To push back against this increasingly aggressive behavior, regional powers Japan, India, and Australia, together with the US, are boosting cooperation via a 17-year-old grouping called the Quadrilateral Security Dialogue, or simply "The Quad." But how effectively can these four countries really work together to counter China? Eurasia Group's Peter Mumford discusses the Quad's future.

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Want to tackle climate change? If so you'll have to reach out to China, which is currently responsible for over a quarter of global carbon dioxide emissions. Beijing will certainly take your call, as climate is a huge priority for President Xi Jinping.

Xi has promised that China will go "net zero" — meaning its carbon emissions will be offset by equal amounts of either natural or tech-driven carbon capture — by 2060. Is a decade later than most of the top 10 polluting countries fast enough for the rest of the world? It is for the Chinese, who want to help but have their own ideas about how.

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When will it be safe for the world's children to be vaccinated against COVID-19? The World Health Organization's chief scientist, Dr. Soumya Swaminathan, says that vaccines are being tested in children down to the age of six or even lower, and promises that data on children will be shared as soon as it's available. She also notes that there are not enough studies on transmission in schools, and the WHO has advised governments to prioritize schools "over other things like shopping malls or cinema halls or pubs." Dr. Swaminathan spoke with Ian Bremmer in an interview on GZERO World, airing on US public television stations starting April 9. Check local listings.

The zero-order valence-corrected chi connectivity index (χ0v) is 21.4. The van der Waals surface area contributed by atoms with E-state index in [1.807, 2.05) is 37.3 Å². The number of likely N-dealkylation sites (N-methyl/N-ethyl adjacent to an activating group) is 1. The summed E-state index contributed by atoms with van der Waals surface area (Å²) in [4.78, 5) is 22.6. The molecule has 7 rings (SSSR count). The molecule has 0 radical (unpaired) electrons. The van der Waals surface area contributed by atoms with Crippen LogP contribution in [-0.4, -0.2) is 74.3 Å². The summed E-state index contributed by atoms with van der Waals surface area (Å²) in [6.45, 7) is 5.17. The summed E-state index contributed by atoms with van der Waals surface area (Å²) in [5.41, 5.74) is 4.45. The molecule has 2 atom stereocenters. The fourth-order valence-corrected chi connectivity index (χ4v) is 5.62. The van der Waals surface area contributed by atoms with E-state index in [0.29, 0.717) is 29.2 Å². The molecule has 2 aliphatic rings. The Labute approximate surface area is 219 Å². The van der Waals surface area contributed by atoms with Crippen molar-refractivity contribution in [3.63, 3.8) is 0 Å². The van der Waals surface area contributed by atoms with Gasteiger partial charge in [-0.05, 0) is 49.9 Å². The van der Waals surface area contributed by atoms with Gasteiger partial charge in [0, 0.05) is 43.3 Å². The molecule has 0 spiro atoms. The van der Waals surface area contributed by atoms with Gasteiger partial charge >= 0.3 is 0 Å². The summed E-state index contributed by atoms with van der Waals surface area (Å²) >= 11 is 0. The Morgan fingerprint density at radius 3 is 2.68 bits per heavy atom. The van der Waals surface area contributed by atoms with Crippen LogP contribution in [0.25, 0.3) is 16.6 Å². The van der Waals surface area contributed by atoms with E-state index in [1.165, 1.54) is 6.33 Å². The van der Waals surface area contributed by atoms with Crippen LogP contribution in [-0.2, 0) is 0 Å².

Watch the episode: Vaccine nationalism could prolong the pandemic

Over the past half century, climate change has had an immense impact on the farmers who produce the food we eat. A new study by Cornell University shows that global warming has knocked 21 percent off of global agriculture productivity growth since 1965, equivalent to seven years of normal growth if humans had not polluted the planet. But not all countries have been affected in the same say. Farmers in warmer parts of the world have been hit hard as conditions grow more arid, but sub-polar regions in Canada or Siberia are now actually better for agriculture because they are not as cold as they used to be. Here we take a look at how climate has affected farming productivity growth around the world.

On Tuesday, a major US intelligence report said the top threat to America right now is China. A day later, John Kerry, the Biden administration's "climate czar," got on a plane to... China.

Such is the drama of ties between the world's two largest economies these days.